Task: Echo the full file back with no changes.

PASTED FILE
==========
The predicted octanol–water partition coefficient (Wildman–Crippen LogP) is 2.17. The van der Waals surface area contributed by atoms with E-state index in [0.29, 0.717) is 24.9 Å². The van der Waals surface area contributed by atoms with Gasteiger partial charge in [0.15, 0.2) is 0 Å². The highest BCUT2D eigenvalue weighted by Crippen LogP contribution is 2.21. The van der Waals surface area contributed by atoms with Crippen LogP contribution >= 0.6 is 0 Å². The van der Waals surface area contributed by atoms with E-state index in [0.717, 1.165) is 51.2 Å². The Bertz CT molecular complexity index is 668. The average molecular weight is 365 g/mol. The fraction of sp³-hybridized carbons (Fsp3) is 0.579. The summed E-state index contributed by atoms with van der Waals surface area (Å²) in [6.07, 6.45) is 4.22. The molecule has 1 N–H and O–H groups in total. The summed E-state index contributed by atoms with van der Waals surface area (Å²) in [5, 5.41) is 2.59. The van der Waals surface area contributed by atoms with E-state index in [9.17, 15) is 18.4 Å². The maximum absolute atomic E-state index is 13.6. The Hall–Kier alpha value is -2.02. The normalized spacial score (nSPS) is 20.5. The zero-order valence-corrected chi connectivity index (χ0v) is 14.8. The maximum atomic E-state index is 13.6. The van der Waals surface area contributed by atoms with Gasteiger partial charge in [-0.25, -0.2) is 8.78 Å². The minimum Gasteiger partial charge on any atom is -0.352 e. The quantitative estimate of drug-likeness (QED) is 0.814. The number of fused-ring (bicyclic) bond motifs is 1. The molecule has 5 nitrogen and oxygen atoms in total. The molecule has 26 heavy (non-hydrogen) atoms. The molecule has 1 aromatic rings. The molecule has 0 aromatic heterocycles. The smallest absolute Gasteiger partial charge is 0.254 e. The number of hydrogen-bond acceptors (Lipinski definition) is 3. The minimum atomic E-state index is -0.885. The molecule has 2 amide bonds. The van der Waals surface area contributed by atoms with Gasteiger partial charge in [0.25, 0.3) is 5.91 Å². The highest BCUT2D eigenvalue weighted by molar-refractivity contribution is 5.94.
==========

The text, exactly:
The predicted octanol–water partition coefficient (Wildman–Crippen LogP) is 2.17. The van der Waals surface area contributed by atoms with E-state index in [0.29, 0.717) is 24.9 Å². The van der Waals surface area contributed by atoms with Gasteiger partial charge in [0.15, 0.2) is 0 Å². The highest BCUT2D eigenvalue weighted by Crippen LogP contribution is 2.21. The van der Waals surface area contributed by atoms with Crippen LogP contribution >= 0.6 is 0 Å². The van der Waals surface area contributed by atoms with E-state index in [0.717, 1.165) is 51.2 Å². The Bertz CT molecular complexity index is 668. The average molecular weight is 365 g/mol. The fraction of sp³-hybridized carbons (Fsp3) is 0.579. The summed E-state index contributed by atoms with van der Waals surface area (Å²) in [6.07, 6.45) is 4.22. The molecule has 1 N–H and O–H groups in total. The summed E-state index contributed by atoms with van der Waals surface area (Å²) in [5, 5.41) is 2.59. The van der Waals surface area contributed by atoms with E-state index in [9.17, 15) is 18.4 Å². The maximum absolute atomic E-state index is 13.6. The Hall–Kier alpha value is -2.02. The normalized spacial score (nSPS) is 20.5. The zero-order valence-corrected chi connectivity index (χ0v) is 14.8. The maximum atomic E-state index is 13.6. The van der Waals surface area contributed by atoms with Gasteiger partial charge in [-0.25, -0.2) is 8.78 Å². The minimum Gasteiger partial charge on any atom is -0.352 e. The quantitative estimate of drug-likeness (QED) is 0.814. The number of fused-ring (bicyclic) bond motifs is 1. The molecule has 5 nitrogen and oxygen atoms in total. The molecule has 26 heavy (non-hydrogen) atoms. The molecule has 1 aromatic rings. The molecule has 0 aromatic heterocycles. The smallest absolute Gasteiger partial charge is 0.254 e. The number of hydrogen-bond acceptors (Lipinski definition) is 3. The minimum atomic E-state index is -0.885. The molecule has 2 amide bonds. The van der Waals surface area contributed by atoms with Gasteiger partial charge in [0.25, 0.3) is 5.91 Å². The highest BCUT2D eigenvalue weighted by molar-refractivity contribution is 5.94.